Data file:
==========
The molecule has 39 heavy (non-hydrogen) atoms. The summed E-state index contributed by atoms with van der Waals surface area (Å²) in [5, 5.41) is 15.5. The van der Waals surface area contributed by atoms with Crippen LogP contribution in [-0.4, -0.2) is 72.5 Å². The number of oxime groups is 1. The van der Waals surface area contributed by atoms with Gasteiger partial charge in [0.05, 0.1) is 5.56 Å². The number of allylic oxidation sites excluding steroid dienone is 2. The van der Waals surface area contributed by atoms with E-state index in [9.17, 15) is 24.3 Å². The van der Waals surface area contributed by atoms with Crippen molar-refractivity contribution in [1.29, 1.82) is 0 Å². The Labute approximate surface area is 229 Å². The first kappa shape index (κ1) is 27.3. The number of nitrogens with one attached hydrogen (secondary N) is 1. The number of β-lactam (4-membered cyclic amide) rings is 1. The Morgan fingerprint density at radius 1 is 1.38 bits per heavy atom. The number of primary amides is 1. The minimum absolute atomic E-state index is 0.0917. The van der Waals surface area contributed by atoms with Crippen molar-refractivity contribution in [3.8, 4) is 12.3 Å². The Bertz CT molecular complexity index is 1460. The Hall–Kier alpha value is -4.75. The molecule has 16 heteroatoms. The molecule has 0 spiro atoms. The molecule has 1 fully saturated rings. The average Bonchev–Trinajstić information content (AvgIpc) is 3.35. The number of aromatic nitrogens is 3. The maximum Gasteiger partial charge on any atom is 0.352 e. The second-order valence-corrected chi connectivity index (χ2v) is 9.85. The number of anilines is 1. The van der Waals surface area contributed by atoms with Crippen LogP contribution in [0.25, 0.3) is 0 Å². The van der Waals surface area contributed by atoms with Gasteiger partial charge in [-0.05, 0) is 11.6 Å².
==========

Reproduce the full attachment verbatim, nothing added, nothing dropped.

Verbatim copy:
The molecule has 39 heavy (non-hydrogen) atoms. The summed E-state index contributed by atoms with van der Waals surface area (Å²) in [5, 5.41) is 15.5. The van der Waals surface area contributed by atoms with Crippen LogP contribution in [-0.4, -0.2) is 72.5 Å². The number of oxime groups is 1. The van der Waals surface area contributed by atoms with Gasteiger partial charge in [0.05, 0.1) is 5.56 Å². The number of allylic oxidation sites excluding steroid dienone is 2. The van der Waals surface area contributed by atoms with E-state index in [9.17, 15) is 24.3 Å². The van der Waals surface area contributed by atoms with Crippen molar-refractivity contribution in [1.29, 1.82) is 0 Å². The Labute approximate surface area is 229 Å². The first kappa shape index (κ1) is 27.3. The number of nitrogens with one attached hydrogen (secondary N) is 1. The number of β-lactam (4-membered cyclic amide) rings is 1. The Morgan fingerprint density at radius 1 is 1.38 bits per heavy atom. The number of primary amides is 1. The minimum absolute atomic E-state index is 0.0917. The van der Waals surface area contributed by atoms with Crippen molar-refractivity contribution in [3.8, 4) is 12.3 Å². The Bertz CT molecular complexity index is 1460. The Hall–Kier alpha value is -4.75. The molecule has 16 heteroatoms. The molecule has 0 spiro atoms. The molecule has 1 fully saturated rings. The average Bonchev–Trinajstić information content (AvgIpc) is 3.35. The number of aromatic nitrogens is 3. The maximum Gasteiger partial charge on any atom is 0.352 e. The second-order valence-corrected chi connectivity index (χ2v) is 9.85. The number of anilines is 1. The van der Waals surface area contributed by atoms with Crippen LogP contribution in [0.25, 0.3) is 0 Å². The van der Waals surface area contributed by atoms with Gasteiger partial charge in [-0.05, 0) is 11.6 Å².